Saturday, October 31, 2009

Cuban architect known for modernism preserved ruins

The Ruins

Antonio Quintana, one of the most important architects in Cuba before Fidel Castro took power in 1959, designed this building around the ruins of a structure built some 150 years earlier.

The restaurant is called Las Ruinas and is south of Havana.
Quintana, a leading figure in architectural modernism in Cuba, designed this building around old ruins and towering trees.

Fidel Castro: Lenin was a "man of action"

Lenin in Cuba

You rarely hear people talking about Vladimir Lenin in Cuba. But a big park - Parque Lenin - is named after him.

Fidel Castro once described him as a "man of action." Biographers have said the same thing about the former Cuban president.

Cuban phones: Can you hear me now? What?

A Cuban woman talks into a broken public phone along Calle Obispo. The phone worked only when she spoke into the earpiece, instead of the mouthpiece. It has been replaced since the photo was taken.
Here's a newer version of a public phone in Havana.

ETECSA, the Cuban phone company, is kind of like the country's socialist system: It's a work in progress.
The company says when it comes to service, clients should remember that ETECSA, like any human endeavor, is "not perfect, for which we ask for your understanding and support."
But workers are constantly trying to improve the company, an ETECSA Web site says.

ETECSA has a searchable database of phone numbers here.
Cubans line up to see if the phone company has finally given them a phone line.
A Cuban woman talks into a cell phone near the beach at Tarara, east of Havana.

Friday, October 30, 2009

New book: The Dogs of Havana

Lost souls

Alabama book artist Steve Miller has a fascination with the street dogs of Havana. He gathered some of the photos he had taken of the dogs and gave them to Cuban artist Julio Peralta.
Peralta, who works at the Taller Experimental de Grafica in Old Havana, created eight linoleum cuts based on the photos. And Cade Collum added poetry.
The result: The Dogs of Havana, a new book featuring the art along with eight poems about the canines.
Miller designed and printed 75 of the books, then bound them by hand. They aren't cheap.
Specially-bound copies No. 1 through No. 15 are $475 each, plus $5 for shipping.
The rest of the books, with handmade paper wrappers, are $250 each, plus $5 for shipping. Or you can download a lower-quality PDF of the book for free.
The publisher is Red Hydra Press.

Along the Malecon's Dogs & puppies page

Thursday, October 29, 2009

U.S. official: "We don't think it's time to lift that embargo"

America's best interests?

State Department spokesman Ian Kelly said U.S. national interests determine economic sanctions against Cuba. During a briefing on Wednesday, he told reporters:
The United States believes it has the sovereign right to conduct economic – its economic relationship with Cuba as determined by U.S. national interests.
The embargo, he said, is aimed at allowing “humanitarian items” to reach Cuba while “denying the Cuban Government resources that it could use to repress its citizens.”

Kelly said the United States exported $717 million in agricultural products, medical equipment and other “humanitarian items” to Cuba in 2008. He said:
Sanctions is one part of the United States policy approach to Cuba. In recent months, as you know, we’ve reached out to the Cuban people. We’ve taken steps to promote the free flow of information, we’ve lifted restrictions on family visits, and we’ve expanded the kinds and amounts of humanitarian items that the American people can donate to Cuba. We’ve also taken steps to establish a more constructive dialogue with Cuba. We’ve reestablished dialogues on migration, and we’ve initiated talks to reestablish direct mail service.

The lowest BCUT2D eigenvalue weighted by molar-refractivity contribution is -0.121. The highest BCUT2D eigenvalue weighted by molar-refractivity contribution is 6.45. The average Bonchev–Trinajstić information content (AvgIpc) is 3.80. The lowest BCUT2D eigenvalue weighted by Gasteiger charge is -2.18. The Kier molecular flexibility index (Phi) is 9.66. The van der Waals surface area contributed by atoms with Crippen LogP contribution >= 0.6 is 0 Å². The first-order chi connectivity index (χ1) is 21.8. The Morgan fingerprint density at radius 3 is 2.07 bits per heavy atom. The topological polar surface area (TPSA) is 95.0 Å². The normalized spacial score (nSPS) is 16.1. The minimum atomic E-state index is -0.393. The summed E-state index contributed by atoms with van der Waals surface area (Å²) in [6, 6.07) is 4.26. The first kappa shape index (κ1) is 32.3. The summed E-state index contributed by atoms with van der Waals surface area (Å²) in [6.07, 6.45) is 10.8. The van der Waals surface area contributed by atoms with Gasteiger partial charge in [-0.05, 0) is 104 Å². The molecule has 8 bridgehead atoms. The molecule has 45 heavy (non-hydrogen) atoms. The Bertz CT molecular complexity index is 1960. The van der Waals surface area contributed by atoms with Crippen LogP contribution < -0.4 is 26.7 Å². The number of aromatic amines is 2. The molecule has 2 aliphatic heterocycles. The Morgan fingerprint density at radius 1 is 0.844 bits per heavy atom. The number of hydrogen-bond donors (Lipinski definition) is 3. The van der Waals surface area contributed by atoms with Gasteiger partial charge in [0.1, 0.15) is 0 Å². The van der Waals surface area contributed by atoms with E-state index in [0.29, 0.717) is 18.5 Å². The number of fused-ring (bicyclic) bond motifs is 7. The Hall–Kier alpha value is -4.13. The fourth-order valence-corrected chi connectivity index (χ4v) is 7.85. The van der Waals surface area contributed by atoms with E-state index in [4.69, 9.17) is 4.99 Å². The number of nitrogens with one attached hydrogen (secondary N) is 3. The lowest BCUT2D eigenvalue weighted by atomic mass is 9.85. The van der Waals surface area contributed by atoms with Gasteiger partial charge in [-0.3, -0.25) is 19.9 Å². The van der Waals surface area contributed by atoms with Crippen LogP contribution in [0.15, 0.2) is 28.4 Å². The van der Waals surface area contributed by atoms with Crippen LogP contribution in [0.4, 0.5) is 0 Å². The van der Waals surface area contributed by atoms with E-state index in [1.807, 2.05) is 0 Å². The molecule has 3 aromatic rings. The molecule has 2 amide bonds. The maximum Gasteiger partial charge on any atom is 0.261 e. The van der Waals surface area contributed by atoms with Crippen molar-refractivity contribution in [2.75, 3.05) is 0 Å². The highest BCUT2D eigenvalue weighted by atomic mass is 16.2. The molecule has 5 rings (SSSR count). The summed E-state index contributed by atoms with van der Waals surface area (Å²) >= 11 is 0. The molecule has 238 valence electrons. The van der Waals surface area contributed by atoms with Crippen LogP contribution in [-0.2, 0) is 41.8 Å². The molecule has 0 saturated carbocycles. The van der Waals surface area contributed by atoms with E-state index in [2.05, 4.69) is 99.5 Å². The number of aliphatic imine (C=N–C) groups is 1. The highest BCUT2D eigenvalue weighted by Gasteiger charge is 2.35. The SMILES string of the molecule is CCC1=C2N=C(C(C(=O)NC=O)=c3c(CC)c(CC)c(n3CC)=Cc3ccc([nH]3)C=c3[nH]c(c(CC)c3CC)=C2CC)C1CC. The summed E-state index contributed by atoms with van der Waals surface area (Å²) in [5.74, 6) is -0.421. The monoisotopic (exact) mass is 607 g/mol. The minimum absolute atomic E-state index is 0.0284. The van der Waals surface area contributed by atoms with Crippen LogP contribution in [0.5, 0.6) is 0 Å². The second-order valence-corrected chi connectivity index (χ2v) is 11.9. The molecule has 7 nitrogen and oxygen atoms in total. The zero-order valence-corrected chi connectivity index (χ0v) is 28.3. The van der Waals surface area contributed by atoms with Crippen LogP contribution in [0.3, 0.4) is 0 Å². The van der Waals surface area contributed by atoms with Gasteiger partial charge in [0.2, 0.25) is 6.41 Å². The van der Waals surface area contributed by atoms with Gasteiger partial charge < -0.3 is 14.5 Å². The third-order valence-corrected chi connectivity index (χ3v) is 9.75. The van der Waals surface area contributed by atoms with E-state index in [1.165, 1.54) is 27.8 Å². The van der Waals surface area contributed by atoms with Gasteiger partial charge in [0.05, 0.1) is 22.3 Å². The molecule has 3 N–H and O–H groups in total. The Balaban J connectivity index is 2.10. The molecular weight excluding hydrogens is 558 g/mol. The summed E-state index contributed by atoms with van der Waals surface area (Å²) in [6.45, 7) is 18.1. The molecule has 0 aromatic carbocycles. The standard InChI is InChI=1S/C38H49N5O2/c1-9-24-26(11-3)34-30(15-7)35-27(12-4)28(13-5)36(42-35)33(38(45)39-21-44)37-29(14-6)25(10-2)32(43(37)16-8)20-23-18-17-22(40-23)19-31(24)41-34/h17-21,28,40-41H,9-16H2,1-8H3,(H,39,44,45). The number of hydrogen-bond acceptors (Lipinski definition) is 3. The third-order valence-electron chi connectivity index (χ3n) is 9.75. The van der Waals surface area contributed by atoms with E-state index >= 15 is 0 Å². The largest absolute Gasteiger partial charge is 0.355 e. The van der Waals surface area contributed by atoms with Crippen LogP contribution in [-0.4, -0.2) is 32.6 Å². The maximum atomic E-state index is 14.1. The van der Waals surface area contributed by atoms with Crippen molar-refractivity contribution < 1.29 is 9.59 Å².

We remain focused on the need for improved human rights conditions and respect for fundamental freedoms in Cuba, and we would need to see improvements in those areas before we could normalize relations with Havana
A reporter asked:
But, I mean, you have no opinion on the fact that the rest of the world thinks that this is a bad way to go?
Kelly said:
The suggestion that we’re not assisting Cuba is just false. I mean, we are one of the major providers of humanitarian assistance to Cuba. But we don’t believe that we should – while there are repressive measures in place in Cuba, that we should reward the Government of Cuba by lifting the economic sanctions that could assist the Government of Cuba in its repression of its own citizens.
…we don’t think it’s time to lift that embargo.
The exchange between Kelly and the reporter continued.
Reporter: How long has the embargo been in place now?
Kellly: I think it’s been in place almost 50 years.
Reporter: Yeah, yeah.
Kelly: Well, that’s a long time to have a repressive system.
Reporter: Well, it’s also a long time to have a policy that has produced absolutely no results.

Horsing around near Havana

Parque Lenin, south of Havana, has a riding center where you can rent horses.
Parque Lenin opened in 1972.
These kids were playing at the riding center. There weren't a lot of people there when I went. Transportation problems at the time made it difficult for many Cubans to get there.

Wednesday, October 28, 2009

Obama's inheritance: the U.S. embargo

Havana, Cuba

The U.N. General Assembly on Wednesday voted 187-3 to condemn the U.S. trade sanctions against Cuba. Only two other nations - Israel and Palau, both heavily dependent on U.S. aid - sided with the United States.
The lopsided vote was expected. What's new is the "political symbolism," Phil Peters wrote in The Cuban Triangle.
Peters, a former State Department official, is a Cuba expert at the Lexington Institute. He wrote:
...the embargo now belongs to President Obama. That is a point the Cuban government likes to make internationally, reminding foreign governments that change has not reached all parts of U.S. foreign policy and that the embargo, with many of the elements added by President Bush, remains intact under President Obama.
The Associated Press described the vote as "an annual ritual that serves to highlight near unanimous global opposition to America's hard-line policy toward the communist island, but which has done little to change Washington's stance, even with a new administration."